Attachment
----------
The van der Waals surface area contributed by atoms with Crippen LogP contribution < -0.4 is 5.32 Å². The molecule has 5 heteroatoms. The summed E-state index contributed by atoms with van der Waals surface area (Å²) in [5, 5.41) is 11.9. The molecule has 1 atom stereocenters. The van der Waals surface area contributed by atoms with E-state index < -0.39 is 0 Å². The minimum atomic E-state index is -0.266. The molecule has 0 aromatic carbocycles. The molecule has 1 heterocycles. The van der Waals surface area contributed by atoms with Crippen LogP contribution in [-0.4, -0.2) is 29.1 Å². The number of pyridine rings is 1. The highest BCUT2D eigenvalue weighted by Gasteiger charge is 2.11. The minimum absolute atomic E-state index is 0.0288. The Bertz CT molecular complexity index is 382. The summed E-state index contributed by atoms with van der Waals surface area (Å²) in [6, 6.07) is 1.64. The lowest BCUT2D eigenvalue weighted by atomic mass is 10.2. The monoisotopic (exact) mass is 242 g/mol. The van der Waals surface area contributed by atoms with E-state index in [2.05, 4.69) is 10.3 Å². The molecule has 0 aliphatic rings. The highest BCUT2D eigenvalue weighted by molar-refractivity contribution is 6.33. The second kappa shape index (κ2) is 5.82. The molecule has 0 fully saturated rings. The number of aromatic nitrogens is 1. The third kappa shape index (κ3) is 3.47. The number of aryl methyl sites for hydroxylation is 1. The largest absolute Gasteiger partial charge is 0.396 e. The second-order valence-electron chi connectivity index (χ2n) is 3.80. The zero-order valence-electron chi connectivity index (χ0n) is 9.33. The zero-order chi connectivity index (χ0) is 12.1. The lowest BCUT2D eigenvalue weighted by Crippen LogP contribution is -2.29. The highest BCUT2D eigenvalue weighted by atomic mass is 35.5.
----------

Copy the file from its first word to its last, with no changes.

The van der Waals surface area contributed by atoms with Crippen LogP contribution < -0.4 is 5.32 Å². The molecule has 5 heteroatoms. The summed E-state index contributed by atoms with van der Waals surface area (Å²) in [5, 5.41) is 11.9. The molecule has 1 atom stereocenters. The van der Waals surface area contributed by atoms with E-state index < -0.39 is 0 Å². The minimum atomic E-state index is -0.266. The molecule has 0 aromatic carbocycles. The molecule has 1 heterocycles. The van der Waals surface area contributed by atoms with Crippen LogP contribution in [-0.4, -0.2) is 29.1 Å². The number of pyridine rings is 1. The highest BCUT2D eigenvalue weighted by Gasteiger charge is 2.11. The minimum absolute atomic E-state index is 0.0288. The Bertz CT molecular complexity index is 382. The summed E-state index contributed by atoms with van der Waals surface area (Å²) in [6, 6.07) is 1.64. The lowest BCUT2D eigenvalue weighted by atomic mass is 10.2. The monoisotopic (exact) mass is 242 g/mol. The van der Waals surface area contributed by atoms with E-state index in [2.05, 4.69) is 10.3 Å². The molecule has 0 aliphatic rings. The highest BCUT2D eigenvalue weighted by molar-refractivity contribution is 6.33. The second kappa shape index (κ2) is 5.82. The molecule has 0 fully saturated rings. The number of aromatic nitrogens is 1. The third kappa shape index (κ3) is 3.47. The number of aryl methyl sites for hydroxylation is 1. The largest absolute Gasteiger partial charge is 0.396 e. The second-order valence-electron chi connectivity index (χ2n) is 3.80. The zero-order valence-electron chi connectivity index (χ0n) is 9.33. The zero-order chi connectivity index (χ0) is 12.1. The lowest BCUT2D eigenvalue weighted by Crippen LogP contribution is -2.29. The highest BCUT2D eigenvalue weighted by atomic mass is 35.5.